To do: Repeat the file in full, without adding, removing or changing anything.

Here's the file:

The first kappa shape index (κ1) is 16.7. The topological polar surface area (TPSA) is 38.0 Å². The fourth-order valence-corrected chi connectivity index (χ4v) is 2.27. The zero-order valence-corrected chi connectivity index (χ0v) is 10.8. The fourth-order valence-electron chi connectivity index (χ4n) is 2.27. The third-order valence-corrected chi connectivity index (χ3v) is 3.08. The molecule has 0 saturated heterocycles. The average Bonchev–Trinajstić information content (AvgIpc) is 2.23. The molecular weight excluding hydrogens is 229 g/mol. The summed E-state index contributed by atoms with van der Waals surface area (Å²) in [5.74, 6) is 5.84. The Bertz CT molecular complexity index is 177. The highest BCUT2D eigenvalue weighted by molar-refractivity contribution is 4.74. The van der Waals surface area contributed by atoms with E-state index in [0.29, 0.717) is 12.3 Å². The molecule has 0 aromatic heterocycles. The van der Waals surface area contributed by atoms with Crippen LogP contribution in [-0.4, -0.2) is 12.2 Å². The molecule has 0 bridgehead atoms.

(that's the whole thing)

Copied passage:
The first kappa shape index (κ1) is 16.7. The topological polar surface area (TPSA) is 38.0 Å². The fourth-order valence-corrected chi connectivity index (χ4v) is 2.27. The zero-order valence-corrected chi connectivity index (χ0v) is 10.8. The fourth-order valence-electron chi connectivity index (χ4n) is 2.27. The third-order valence-corrected chi connectivity index (χ3v) is 3.08. The molecule has 0 saturated heterocycles. The average Bonchev–Trinajstić information content (AvgIpc) is 2.23. The molecular weight excluding hydrogens is 229 g/mol. The summed E-state index contributed by atoms with van der Waals surface area (Å²) in [5.74, 6) is 5.84. The Bertz CT molecular complexity index is 177. The highest BCUT2D eigenvalue weighted by molar-refractivity contribution is 4.74. The van der Waals surface area contributed by atoms with E-state index in [0.29, 0.717) is 12.3 Å². The molecule has 0 aromatic heterocycles. The van der Waals surface area contributed by atoms with Crippen LogP contribution in [-0.4, -0.2) is 12.2 Å². The molecule has 0 bridgehead atoms.